The new in new Argentine cinema By Josefina Sartora
The Buenos Aires International Festival of Independent Cinema has always been a window to showcase the new Argentine cinema, as well as a forum to discuss it, which makes it the best place to evaluate the state of national production. In particular this year, the Festival organized three round tables on the topic. After the renewal of the nineties, the movies by first or second time directors that have been released during the last two years have not reached the quality level of the previous production, and they have caused some disappointment. Critics and theorists have been moved to ask if the “New Argentine Cinema” phenomena had ended, or if it had just been the product of a single generation. Has the moment of creativity passed? During the three consecutive discussions, the participants — mostly directors — agreed without any doubt about the importance of continuing the process of renovation. The debate remains open.
I know that one cannot ask a cinema to renovate itself every five years. However, after seeing the films of both the International and the Argentine Official Competitions, I cannot be terribly optimistic: I have had more than one frustration. In previous years, the Bafici premiered such important films as Crane World (Mundo grúa), I Don´t Know What Your Eyes Have Done to Me (Yo no sé qué me han hecho tus ojos), Freedom (La libertad) or The Blondes (Los rubios), but this year the most important Argentine movies have had or will have their first screening in commercial theaters, and were not presented in the Festival. That was the case for the newest films by Daniel Burman, Adrián Caetano, and Rodrigo Moreno. The most significant and celebrated Argentine cinema seems not to be quite as “independent” anymore, a condition the festival will be forced to confront.
The thirteen movies in the International Selection varied drastically in quality. Next to be gone (Los próximos pasados) is another excellent documentary by Lorena Muñoz à la recherche de l´art perdu, like her previous I Don´t Know What Your Eyes Have Done to Me. Far superior to the rest of the films in the section, it won the Fipresci award and Nelson Carro is writing about it specifically. The next level was made up of other second movies of young directors. Suicidals (Los suicidas) shows a development in Juan Villegas´ work after Saturday (Sábado). This time he has based his well-developed story on a novel by Antonio Di Benedetto, with two solid characters. Villegas moves a step ahead in his work with language, and the film holds to an even, neutral tone without any undue emotional underlining, which is the mark of a true director. On the contrary, Water (Agua) the second, very physical feature by Verónica Chen, has a wonderful photographic sense that can’t save a poor and erratic script. It was this film and Sofabed (Sofacama) by Ulises Rosell, a decadent portrait of popular customs, that prompted the darkest thoughts about the end of creativity in the new Argentine cinema.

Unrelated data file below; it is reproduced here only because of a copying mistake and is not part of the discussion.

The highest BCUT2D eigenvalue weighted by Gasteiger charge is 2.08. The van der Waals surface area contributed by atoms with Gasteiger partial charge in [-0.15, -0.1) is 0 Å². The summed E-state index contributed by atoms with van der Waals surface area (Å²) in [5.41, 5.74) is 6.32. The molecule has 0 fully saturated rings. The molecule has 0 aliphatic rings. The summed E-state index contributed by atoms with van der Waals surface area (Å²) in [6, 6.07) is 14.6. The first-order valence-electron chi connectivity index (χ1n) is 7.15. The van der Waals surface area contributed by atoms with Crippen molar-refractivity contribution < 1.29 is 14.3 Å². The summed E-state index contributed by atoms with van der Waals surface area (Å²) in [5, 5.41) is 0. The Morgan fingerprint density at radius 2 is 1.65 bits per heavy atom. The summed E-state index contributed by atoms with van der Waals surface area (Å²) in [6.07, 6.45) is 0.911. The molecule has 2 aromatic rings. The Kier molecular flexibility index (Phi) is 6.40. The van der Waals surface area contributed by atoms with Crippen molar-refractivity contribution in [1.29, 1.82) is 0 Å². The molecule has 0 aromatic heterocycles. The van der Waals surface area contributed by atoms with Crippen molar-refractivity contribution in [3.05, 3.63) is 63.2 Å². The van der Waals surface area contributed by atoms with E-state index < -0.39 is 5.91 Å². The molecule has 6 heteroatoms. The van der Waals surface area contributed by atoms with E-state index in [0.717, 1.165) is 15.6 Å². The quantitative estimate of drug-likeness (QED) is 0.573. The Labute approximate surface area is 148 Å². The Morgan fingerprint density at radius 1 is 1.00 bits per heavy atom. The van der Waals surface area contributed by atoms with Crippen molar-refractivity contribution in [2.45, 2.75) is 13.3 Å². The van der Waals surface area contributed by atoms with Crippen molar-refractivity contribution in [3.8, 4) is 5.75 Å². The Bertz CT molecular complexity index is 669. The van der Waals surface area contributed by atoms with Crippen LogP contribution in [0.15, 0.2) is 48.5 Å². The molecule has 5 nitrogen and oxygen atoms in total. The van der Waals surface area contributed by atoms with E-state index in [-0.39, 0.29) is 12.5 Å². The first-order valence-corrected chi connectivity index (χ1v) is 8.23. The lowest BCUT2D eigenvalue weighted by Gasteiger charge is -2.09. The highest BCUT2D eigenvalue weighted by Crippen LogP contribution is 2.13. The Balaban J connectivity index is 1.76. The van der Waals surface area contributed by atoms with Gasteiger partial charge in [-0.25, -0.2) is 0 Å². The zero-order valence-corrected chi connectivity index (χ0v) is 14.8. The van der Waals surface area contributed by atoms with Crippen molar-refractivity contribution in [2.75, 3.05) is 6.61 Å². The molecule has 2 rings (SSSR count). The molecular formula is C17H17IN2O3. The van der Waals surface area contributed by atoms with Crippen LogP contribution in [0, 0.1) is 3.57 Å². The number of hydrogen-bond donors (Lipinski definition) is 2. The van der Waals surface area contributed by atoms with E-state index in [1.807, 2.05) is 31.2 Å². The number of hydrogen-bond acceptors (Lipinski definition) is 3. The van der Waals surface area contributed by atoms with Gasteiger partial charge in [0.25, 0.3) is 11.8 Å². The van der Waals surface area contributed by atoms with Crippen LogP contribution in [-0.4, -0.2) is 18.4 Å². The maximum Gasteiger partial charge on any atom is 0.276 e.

On the other hand, there were two very interesting films in the Argentine Competition, both quite original. Both worked on the borderline between fiction and documentary: The Yellow (El Amarillo) by Sergio Mazza, is a fresh essay that focuses on a remote, rural area – much like Lisandro Alonso´s Freedom – and makes use of authentic regional music, performed by local singers, worked organically into the plot. The Tree (El árbol) by Gustavo Fontán is an evocative film about the director’s family infused with a lyrical intimacy that might have worked better if it were ten minutes shorter. In this group of promising works I include the documentaries Solitude at the End of the World (Soledad al fin del mundo) and The School (La escuela) and the collective experiment Around Buenos Aires (A propósito de Buenos Aires).
The balance of the Argentine entries -Maria and Juan (María y Juan), Dry Soil (Tierra seca), Glue (the winner of the Argentine Competition and two other awards) and Porn (Porno) – struck me as failures, displaying a kind of minimalism that cannot hide the fact that the directors have nothing to say. This is not a promising path for the Argentine cinema.